Kellogg-Briand Pact:

-A multinational treaty sponsored by American and French diplomats that outlawed war

-Called the General Treaty for the Renunciation of the War or the World Peace Act

-Signed on August 27, 1928

-Binding treaty

Interwar period:

-Marked as turmoil, as Europe struggled to recover from the devastation of the First World War.

-Radical change in the international order.

- League of Nations was created with the intention of maintaining world security and peach and encouraging economic growth between member countries

The Roaring Twenties: Great social and economic changes were the hallmark of this decade.

Cubist movement: Artistic style rendering familiar objects in geometric shapes; headed by Pablo Picasso, who was influenced by African art.


Fascism: 

-radical authoritarian nationalist political ideology.

-seek rejuvenation of their nation based on commitment to an organic national community where its individuals are united together as one people in national identity

Benito Mussolini: 

-Italian politician that led the National Fascist Party

-key figures in the creation of fascism

Settler societies: Australia, Canada, and New Zealand; forged separate “autonomous communities” within the British empire, called the British Commonwealth of Nations.

Zaibatsu: In Japan, industrial corporations with close government cooperation that expanded rapidly in this era into shipbuilding and other heavy industries.

Porfirio Díaz: Mexico’s long-serving dictator who resisted political reforms; his policies triggered the Mexican Revolution.

Pancho Villa: Mexican revolutionary who led guerrilla fighting in the North; as commander. Pursued unsuccessfully by the U.S. government in 1913. Retired in 1920.

Emiliano Zapata: Mexican revolutionary who led guerrilla fighting in the South; motto was “Tierra y Libertad”; demanded land reform.

Soldaderas: Women who were guerrilla fighters in the Mexican Revolution.

Victoriano Huerta: Sought to impose a Díaz-type dictatorship; forced from power by Villa and Zapata.

Alvaro Obregon: Emerged as Mexico’s leader at the end of the revolution; wrote a new constitution that promised land reforms.

Lazaro Cardenas: President of Mexico from 1934 to 1940; responsible for redistribution of land, primarily to create ejidos, or communal farms; also began program of primary and rural education.

Diego Rivera and Jose Clemente Orozco: World-renowned artists who depicted glorified versions of Mexico’s Indian heritage and potential Marxist future in murals.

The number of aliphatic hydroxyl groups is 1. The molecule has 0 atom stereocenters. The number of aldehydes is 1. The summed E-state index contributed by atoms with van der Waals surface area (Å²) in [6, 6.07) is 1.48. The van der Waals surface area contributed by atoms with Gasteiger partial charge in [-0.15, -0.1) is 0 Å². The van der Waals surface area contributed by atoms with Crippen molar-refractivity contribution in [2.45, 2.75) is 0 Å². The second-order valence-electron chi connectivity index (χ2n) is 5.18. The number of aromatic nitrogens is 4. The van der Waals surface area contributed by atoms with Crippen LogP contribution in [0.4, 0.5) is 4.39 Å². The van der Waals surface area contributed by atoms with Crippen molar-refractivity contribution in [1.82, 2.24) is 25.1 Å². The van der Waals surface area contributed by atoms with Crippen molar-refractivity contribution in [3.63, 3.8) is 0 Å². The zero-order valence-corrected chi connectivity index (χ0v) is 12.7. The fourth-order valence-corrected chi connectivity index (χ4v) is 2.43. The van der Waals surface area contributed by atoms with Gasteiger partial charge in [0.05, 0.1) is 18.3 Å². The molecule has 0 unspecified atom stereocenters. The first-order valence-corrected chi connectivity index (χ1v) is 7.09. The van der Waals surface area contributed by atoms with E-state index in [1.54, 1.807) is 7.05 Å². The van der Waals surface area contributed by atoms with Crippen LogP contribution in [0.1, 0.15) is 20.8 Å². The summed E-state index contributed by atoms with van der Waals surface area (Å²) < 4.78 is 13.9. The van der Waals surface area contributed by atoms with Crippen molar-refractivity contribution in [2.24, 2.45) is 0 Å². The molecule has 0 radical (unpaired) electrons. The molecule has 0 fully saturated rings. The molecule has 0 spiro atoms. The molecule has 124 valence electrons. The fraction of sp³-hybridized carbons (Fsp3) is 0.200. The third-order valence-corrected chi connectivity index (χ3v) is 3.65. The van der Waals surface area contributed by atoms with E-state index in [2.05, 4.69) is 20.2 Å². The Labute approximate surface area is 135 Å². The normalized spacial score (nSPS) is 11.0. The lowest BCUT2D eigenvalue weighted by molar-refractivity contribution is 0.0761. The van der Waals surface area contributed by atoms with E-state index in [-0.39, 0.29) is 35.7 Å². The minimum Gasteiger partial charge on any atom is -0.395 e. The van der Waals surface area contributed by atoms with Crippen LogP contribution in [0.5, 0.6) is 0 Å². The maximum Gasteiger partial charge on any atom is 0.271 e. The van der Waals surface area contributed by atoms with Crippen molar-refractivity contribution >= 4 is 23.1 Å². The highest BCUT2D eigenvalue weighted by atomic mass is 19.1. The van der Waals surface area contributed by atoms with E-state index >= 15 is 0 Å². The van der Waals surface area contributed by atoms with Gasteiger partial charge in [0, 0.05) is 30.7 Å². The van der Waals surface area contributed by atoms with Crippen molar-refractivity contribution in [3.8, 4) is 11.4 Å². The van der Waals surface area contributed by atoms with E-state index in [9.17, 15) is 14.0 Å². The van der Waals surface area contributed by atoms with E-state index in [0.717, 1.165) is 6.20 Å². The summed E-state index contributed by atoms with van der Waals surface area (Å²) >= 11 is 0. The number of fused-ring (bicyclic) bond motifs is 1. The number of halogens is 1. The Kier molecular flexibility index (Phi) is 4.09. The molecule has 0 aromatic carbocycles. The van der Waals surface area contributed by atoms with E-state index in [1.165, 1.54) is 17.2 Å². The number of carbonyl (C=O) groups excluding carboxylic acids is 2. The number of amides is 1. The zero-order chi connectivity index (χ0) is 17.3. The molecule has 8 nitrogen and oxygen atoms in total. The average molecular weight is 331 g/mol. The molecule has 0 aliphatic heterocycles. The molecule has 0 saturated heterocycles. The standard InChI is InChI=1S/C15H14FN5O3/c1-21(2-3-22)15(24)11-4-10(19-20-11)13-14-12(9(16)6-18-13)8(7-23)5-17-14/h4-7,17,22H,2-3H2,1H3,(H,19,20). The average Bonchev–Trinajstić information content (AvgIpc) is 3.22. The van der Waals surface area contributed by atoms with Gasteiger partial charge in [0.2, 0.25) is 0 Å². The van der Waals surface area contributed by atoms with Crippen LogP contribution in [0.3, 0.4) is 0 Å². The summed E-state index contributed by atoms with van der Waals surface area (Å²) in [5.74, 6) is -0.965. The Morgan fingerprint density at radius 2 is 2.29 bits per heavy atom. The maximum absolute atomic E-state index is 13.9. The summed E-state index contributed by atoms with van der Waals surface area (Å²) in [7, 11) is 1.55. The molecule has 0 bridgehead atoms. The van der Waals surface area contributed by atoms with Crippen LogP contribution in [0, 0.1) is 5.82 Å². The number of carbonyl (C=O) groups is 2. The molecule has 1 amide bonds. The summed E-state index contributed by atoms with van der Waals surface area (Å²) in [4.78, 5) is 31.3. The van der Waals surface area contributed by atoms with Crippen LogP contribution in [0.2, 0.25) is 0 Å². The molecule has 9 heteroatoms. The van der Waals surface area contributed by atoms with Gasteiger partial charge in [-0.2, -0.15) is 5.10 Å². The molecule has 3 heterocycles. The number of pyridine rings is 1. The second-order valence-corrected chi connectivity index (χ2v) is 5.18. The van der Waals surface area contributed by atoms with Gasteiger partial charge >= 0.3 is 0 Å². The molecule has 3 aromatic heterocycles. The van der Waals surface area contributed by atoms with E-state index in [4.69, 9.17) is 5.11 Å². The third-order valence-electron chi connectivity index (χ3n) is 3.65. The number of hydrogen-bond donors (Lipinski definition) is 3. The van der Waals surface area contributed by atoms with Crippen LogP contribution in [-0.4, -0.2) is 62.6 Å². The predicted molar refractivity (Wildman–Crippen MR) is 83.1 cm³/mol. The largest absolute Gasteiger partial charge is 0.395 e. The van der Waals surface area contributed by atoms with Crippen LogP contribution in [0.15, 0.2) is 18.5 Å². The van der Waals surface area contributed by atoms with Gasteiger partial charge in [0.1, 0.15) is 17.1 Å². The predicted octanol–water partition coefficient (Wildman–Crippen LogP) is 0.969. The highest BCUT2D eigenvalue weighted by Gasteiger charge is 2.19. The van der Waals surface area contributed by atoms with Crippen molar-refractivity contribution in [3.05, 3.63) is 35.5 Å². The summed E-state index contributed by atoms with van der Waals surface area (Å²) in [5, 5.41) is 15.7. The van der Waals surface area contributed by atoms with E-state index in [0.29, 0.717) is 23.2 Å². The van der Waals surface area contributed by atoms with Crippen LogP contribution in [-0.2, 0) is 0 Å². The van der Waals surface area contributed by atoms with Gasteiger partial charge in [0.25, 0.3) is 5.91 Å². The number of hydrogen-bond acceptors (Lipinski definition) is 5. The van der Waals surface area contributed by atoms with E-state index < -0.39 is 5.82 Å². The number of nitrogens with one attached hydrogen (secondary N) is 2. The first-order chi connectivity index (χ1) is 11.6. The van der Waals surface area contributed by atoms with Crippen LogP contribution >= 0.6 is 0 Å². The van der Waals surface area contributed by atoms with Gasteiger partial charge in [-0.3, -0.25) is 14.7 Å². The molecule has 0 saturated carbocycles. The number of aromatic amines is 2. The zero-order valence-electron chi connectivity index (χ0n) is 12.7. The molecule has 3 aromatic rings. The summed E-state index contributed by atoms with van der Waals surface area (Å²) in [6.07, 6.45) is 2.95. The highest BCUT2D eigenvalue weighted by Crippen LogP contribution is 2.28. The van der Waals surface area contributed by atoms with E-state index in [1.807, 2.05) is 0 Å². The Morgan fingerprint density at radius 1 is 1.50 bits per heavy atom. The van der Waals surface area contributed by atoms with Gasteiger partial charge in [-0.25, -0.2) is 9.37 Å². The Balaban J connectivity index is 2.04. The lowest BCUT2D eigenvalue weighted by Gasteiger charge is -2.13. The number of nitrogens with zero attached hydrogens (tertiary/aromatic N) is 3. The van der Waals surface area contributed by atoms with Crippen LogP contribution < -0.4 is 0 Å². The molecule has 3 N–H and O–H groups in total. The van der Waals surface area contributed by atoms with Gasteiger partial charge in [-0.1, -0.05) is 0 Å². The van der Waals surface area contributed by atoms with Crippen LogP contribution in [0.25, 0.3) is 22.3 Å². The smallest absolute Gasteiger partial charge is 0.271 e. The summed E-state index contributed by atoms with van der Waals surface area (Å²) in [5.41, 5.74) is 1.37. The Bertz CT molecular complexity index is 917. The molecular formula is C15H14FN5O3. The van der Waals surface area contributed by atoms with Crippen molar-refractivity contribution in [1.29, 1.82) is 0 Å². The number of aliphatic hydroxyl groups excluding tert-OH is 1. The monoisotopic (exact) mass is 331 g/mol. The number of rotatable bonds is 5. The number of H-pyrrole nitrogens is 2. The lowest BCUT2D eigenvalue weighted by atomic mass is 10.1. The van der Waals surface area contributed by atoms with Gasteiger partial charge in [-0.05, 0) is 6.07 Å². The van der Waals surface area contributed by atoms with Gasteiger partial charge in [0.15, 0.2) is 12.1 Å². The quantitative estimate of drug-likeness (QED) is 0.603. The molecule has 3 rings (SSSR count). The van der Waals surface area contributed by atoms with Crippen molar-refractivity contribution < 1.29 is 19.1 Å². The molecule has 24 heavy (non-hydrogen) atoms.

Cristeros: Conservative peasant movement in the 1920s in Mexico; backed by the Catholic church and many politicians; resisted the secularization of the culture and government.

Party of the Industrialized Revolution (PRI): This Mexican political party dominated politics from the 1930s to the end of the century.

Alexander Kerensky: Leader of the provisional government in Russia after the fall of the tsar; kept Russia in World War I and resisted major reforms; overthrown by Bolsheviks at the end of 1917.

Bolsheviks: Violent, radical wing of the Social Democrats in Russia, led by Vladimir Lenin; took power from provisional government; later renamed “Communists.”

Russian Civil War (1918-1921): Millions died in the struggle between the Reds (pro-Communist forces) and Whites (an amalgam of non-Communists); the Reds won, largely because of the organizational skills of Leon Trotsky.

Leon Trotsky: Lenin deputy who organized the Red Army during the civil war and later lost a power struggle to Stalin.

New Economic Policy: Lenin’s temporary measure that allowed some capitalism within a Communist framework; food production increased under this program; ended by Stalin.

Union of Soviet Socialist Republics: Name of the Moscow-based multi-ethnic Communist regime from 1923 to 1991.

Supreme Soviet: Parliament under the U.S.S.R. that had many of the trappings but few of the powers of its Western counterparts.

Joseph Stalin: Assistant to Lenin who beat out Trotsky for undisputed control of the U.S.S.R.after Lenin’s death; installed the nationalistic “socialism in one country” program, collectivization, and widespread purges.

May Fourth Movement: Popular 1919 uprising in China against Japanese interference and for Western-style government that featured intellectuals and students as its leaders; sank under the weight of problems facing China in the early 20th century.

Li Dazhao: Headed Marxist study circle at University of Beijing; saw peasants as harbingers of Communist revolution in China; influenced Mao Zedong.

Mao Zedong: Leader of Chinese Communist Party and eventual dictator of that country.